Wow, my first Porsche. A 2010 911S Cabriolet and it is gorgeous. It is silver – a gift from my wife for our silver wedding anniversary (did I marry up or what?). And I can drive it any time I want…er…whenever I can. It’s got all this engine and torque and speed. Let’s see, I can get it up to 35 mph on the way to the store – if there is no traffic. Once I think I actually got it to 45 mph between speed traps on the Turnpike. There are some nice twisty roads around me and driving around a curve is a blast in a 911. But there are other cars, and deer, and people…and it is New Jersey…and I have to pay for insurance…and I wouild like to keep my driving privileges. What is a new Porsche owner to do?
Fortunately for me, an old friend and club member, Grant Lenahan, and a new friend and club member, Tom DePascale (who sold me the car – thanks Tom), were involved with something I had never heard of called “Autocross” and they suggested I give it a try. “What is Autocross?” I asked. They explained that Autocross was a timed event where you compete against others with similar types of cars in a parking lot over a course laid out using ubiquitous orange cones. I hoped that they could not see my lack of enthusiasm. But what flashed into my mind was an old Brady Bunch episode where Greg and Marcia competed in driving skills and Greg lost when he knocked into a cone upon which a raw egg was nestled. Snore.
I attended the NNJR DE NJMP event on May 16-17, 2011 and unbeknownst to me, the PCA National DE Instructor Program, which was developed and taught by the PCA National DE Chair, Pete Tremper, was given to the NNJR instructor candidates at this event. Thank you again, Pete.
This intensive all day, National Program was designed to provide a basics of instructor training by use of three on-track mentoring sessions followed by a check out ride and three in-class theory and use of real world experiences followed by a ten question “quiz”. The well experienced Pete provided many funny and practical stories about actual instructor experiences. Many stories included his good friend and current PCA president, Many Alban. Some very interesting stories were revealed. My NNJR mentor instructor, Alan Soberman, pretended and talked to me like a track ‘newbie” and performed crazy maneuvers on track to simulate the beginner student.
Every car buying decisions will require an accurate assessment of paintwork quality to determine a vehicle’s value. A paint thickness meter is a great way to verify paint quality and originality.
Paint thickness meters are hand-held, non-destructive coating thickness gages that are ideal for use by any used car buyer. They enable a quick assessment of the quality of the paint finish and to verify that the condition of a vehicle matches its reported history. It will also determine if the vehicle has been in an accident or experienced other types of paint damage.
Historically, buyers and inspectors relied only on visual inspections such as checking body panel alignment and looking for gaps that might indicate bodywork or panel replacement. They looked for signs of repainting such as paint overspray on seals and body openings as well as differences in paint color and finish throughout the vehicle.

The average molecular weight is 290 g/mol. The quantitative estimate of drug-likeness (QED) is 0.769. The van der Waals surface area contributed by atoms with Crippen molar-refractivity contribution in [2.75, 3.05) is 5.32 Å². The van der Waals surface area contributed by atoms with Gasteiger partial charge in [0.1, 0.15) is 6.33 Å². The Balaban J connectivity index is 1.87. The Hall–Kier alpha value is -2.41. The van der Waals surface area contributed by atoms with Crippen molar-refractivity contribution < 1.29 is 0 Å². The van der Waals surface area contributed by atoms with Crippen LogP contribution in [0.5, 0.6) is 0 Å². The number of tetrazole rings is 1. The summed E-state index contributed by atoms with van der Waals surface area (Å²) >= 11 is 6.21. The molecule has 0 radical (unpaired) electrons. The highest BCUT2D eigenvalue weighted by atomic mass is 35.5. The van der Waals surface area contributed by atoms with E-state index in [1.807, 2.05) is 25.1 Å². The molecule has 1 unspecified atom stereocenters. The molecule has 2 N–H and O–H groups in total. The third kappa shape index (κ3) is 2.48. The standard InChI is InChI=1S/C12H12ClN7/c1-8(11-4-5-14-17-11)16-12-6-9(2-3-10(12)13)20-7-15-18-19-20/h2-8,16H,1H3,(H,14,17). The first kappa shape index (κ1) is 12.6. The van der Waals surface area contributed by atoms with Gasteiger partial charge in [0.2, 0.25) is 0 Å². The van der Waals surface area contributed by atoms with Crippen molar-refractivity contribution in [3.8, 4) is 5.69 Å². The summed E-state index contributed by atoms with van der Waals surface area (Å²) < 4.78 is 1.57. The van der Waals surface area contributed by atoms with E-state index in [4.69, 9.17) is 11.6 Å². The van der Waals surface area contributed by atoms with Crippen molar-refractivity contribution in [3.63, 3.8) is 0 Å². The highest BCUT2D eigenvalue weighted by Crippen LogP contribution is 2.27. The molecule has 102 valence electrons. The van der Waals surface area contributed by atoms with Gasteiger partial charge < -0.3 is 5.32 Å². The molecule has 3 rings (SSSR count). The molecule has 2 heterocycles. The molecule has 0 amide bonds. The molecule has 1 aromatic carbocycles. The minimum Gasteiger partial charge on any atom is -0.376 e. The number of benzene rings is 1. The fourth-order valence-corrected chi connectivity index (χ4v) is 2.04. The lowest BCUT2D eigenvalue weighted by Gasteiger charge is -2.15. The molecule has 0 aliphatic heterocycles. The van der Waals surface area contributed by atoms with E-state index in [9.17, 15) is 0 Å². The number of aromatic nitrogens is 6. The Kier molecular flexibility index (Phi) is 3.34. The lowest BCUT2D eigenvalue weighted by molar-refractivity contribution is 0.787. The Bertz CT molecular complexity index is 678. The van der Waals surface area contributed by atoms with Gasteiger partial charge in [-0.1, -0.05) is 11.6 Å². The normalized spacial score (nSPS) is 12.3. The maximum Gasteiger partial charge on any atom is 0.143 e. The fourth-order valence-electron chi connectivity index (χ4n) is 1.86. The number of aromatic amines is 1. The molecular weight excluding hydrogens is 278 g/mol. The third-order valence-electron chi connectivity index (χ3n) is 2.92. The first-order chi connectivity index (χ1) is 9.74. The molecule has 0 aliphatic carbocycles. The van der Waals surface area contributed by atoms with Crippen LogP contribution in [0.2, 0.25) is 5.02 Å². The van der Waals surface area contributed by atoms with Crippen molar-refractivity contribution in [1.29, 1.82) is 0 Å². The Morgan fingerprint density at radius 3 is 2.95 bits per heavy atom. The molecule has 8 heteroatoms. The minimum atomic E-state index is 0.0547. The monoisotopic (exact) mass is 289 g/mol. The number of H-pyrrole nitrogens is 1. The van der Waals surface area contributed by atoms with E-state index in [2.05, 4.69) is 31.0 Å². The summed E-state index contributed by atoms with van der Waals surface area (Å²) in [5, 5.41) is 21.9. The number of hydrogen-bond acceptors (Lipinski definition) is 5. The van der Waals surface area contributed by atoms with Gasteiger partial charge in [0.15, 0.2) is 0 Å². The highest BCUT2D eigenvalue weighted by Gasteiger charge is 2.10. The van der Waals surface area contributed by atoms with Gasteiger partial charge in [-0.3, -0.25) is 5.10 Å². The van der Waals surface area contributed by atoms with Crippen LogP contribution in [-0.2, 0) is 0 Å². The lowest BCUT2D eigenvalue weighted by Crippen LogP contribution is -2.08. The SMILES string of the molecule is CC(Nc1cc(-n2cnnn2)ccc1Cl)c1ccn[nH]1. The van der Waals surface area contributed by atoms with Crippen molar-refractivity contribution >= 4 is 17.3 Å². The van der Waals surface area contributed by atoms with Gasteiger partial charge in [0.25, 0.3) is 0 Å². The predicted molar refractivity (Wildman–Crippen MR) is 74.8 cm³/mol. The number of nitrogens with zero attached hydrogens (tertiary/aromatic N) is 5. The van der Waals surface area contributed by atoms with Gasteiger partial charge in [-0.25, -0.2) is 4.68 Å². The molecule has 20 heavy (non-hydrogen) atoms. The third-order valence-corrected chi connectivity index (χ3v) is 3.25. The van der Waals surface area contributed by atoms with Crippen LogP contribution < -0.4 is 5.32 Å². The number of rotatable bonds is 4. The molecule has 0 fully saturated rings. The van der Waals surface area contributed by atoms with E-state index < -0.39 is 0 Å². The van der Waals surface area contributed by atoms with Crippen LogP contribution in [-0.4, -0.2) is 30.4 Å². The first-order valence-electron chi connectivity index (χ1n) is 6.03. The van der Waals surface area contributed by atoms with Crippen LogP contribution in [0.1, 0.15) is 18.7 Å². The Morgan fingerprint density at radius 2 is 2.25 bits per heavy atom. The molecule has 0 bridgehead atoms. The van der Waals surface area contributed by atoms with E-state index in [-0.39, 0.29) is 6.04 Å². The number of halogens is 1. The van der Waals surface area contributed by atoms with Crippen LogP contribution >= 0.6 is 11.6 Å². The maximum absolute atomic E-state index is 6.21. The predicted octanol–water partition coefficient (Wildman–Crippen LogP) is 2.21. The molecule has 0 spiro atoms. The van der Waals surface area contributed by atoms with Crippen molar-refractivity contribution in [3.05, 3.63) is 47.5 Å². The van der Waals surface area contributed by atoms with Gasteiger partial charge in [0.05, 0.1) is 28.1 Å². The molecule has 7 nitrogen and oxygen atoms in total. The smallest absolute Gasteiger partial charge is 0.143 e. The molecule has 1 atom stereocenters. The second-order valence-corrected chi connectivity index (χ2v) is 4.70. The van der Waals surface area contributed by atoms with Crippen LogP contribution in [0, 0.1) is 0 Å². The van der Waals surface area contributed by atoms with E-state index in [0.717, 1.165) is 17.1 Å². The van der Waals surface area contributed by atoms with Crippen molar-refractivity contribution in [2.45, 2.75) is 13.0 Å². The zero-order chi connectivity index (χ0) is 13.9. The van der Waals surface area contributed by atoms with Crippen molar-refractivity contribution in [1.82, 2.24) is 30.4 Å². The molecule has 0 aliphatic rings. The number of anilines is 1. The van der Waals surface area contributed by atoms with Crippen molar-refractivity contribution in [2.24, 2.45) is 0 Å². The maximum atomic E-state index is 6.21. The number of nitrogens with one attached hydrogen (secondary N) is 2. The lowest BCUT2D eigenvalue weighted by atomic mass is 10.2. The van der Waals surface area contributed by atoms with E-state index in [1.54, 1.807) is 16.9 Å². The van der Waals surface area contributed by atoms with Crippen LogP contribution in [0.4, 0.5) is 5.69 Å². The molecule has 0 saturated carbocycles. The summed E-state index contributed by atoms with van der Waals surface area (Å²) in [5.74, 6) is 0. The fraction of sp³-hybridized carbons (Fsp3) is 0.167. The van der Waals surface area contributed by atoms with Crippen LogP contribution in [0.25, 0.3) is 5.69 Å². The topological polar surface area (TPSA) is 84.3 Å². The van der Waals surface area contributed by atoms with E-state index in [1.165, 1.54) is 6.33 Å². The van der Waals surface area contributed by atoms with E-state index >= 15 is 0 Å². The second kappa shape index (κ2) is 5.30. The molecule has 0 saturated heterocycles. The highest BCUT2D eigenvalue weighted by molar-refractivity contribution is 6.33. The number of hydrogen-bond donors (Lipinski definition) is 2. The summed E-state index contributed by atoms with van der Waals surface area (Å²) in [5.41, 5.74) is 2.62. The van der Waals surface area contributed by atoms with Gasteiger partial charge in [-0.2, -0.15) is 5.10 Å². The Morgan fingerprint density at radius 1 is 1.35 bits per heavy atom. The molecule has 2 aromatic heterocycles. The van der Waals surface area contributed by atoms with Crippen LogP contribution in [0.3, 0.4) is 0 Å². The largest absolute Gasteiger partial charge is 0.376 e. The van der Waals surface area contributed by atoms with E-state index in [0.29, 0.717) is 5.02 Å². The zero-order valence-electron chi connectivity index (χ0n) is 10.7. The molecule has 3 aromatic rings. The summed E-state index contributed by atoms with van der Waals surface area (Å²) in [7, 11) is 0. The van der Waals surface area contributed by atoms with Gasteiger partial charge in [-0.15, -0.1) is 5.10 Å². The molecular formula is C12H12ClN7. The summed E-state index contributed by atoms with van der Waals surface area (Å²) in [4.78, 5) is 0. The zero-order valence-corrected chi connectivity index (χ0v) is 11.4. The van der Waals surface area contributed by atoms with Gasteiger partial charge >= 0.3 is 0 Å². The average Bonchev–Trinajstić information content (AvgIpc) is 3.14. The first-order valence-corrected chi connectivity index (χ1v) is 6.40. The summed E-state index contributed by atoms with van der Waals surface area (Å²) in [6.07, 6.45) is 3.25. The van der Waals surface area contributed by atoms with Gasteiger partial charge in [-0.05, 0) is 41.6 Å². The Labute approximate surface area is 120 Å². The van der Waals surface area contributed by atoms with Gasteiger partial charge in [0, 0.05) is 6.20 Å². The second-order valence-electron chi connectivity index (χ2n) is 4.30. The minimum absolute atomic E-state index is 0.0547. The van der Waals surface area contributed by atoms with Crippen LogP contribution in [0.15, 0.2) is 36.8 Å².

Subtle changes in color, texture or gloss often go undetected unless the buyer invests significant time to view the vehicle at different angles and under different lighting conditions. Visual inspection techniques are particularly limiting in dimly lit areas, in bad weather (rain, sleet or snow), or on dirty vehicles.
In recent years, buyers have begun to rely increasingly upon electronic paint thickness meters to accurately assess paintwork quality. Unlike visual inspections, these instruments provide reliable and quantifiable measurement results.
Many say consistency is the key to being a good racer, but consistency means nothing if your technique is wrong to begin with. Fortunately, technique is something that can be learned, so if you get out on the autocross course and run the slowest time, do not give up. Instead, learn from your mistakes and alter your driving style.
Being smooth at the controls is the key to running fast. In order to be smooth, you must have the correct seating position, foot position, steering wheel grip, and a good mental map of the line you are planning on running through the cones. Each of these items must be understood and perfected before you will be able to run fast consistent lap times. Fortunately, seating and foot positioning will be the same on all autocross courses, so once you have perfected those, all you will need to worry about is running the correct line.
A quick look back to June had NNJR at Mid Ohio for three days. As opposed to some dodgy weather last year, the conditions this year were ideal and some drivers new to Mid Ohio found out why this track is a favorite of many, including myself. Last year when I wrote about Mid Ohio, I caused a bit of a stir by trying to dispel the notion that the signature right-hander after the back straight was called the “Jump Turn”. Locals refer to this particular turn as “Madness”. At the event, I ran into a few of the long-time local drivers and queried them on the “Jump Turn”. Apologies to a few, but I was vindicated. The turn in question is most certainly “Madness” and there is no “Jump Turn” at Mid Ohio (sorry Bill). Actually, if there was a jump turn, that distinction would more appropriately go to Turn 11, which is the right turn that exits to Thunder Valley, the short straight on the back part of the course. Turn 11 used to have more of a crest to it, and cars used to hop over the hill and take a jump to the left. After the re-paving a few years ago, the crest was flattening so the “jumpiness” was significantly reduced.